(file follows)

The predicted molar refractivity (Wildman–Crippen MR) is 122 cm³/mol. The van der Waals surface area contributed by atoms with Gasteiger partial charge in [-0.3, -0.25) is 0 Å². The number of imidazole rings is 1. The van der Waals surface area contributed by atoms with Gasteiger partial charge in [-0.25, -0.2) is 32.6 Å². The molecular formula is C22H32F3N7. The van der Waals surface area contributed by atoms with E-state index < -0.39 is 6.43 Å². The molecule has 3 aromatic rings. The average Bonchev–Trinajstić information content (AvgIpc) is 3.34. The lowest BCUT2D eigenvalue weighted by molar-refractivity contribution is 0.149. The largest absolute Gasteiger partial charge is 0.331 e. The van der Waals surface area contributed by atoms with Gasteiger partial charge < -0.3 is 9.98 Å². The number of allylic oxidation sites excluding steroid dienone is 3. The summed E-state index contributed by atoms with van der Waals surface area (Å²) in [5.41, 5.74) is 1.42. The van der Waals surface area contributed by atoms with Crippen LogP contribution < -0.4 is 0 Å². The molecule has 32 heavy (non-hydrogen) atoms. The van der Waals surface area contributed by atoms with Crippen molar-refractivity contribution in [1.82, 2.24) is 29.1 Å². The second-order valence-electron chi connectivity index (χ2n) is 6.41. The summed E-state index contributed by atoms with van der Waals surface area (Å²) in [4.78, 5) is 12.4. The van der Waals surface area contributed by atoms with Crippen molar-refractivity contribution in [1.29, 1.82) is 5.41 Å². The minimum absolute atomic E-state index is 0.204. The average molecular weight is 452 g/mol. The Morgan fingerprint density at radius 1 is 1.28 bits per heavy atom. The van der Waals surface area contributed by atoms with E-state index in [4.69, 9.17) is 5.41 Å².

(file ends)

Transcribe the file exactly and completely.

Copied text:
The predicted molar refractivity (Wildman–Crippen MR) is 122 cm³/mol. The van der Waals surface area contributed by atoms with Gasteiger partial charge in [-0.3, -0.25) is 0 Å². The number of imidazole rings is 1. The van der Waals surface area contributed by atoms with Gasteiger partial charge in [-0.25, -0.2) is 32.6 Å². The molecular formula is C22H32F3N7. The van der Waals surface area contributed by atoms with E-state index < -0.39 is 6.43 Å². The molecule has 3 aromatic rings. The average Bonchev–Trinajstić information content (AvgIpc) is 3.34. The lowest BCUT2D eigenvalue weighted by molar-refractivity contribution is 0.149. The largest absolute Gasteiger partial charge is 0.331 e. The van der Waals surface area contributed by atoms with Gasteiger partial charge < -0.3 is 9.98 Å². The number of allylic oxidation sites excluding steroid dienone is 3. The summed E-state index contributed by atoms with van der Waals surface area (Å²) in [5.41, 5.74) is 1.42. The van der Waals surface area contributed by atoms with Crippen LogP contribution < -0.4 is 0 Å². The molecule has 32 heavy (non-hydrogen) atoms. The van der Waals surface area contributed by atoms with Crippen molar-refractivity contribution in [1.82, 2.24) is 29.1 Å². The second-order valence-electron chi connectivity index (χ2n) is 6.41. The summed E-state index contributed by atoms with van der Waals surface area (Å²) in [4.78, 5) is 12.4. The van der Waals surface area contributed by atoms with Crippen molar-refractivity contribution in [1.29, 1.82) is 5.41 Å². The minimum absolute atomic E-state index is 0.204. The average molecular weight is 452 g/mol. The Morgan fingerprint density at radius 1 is 1.28 bits per heavy atom. The van der Waals surface area contributed by atoms with E-state index in [4.69, 9.17) is 5.41 Å².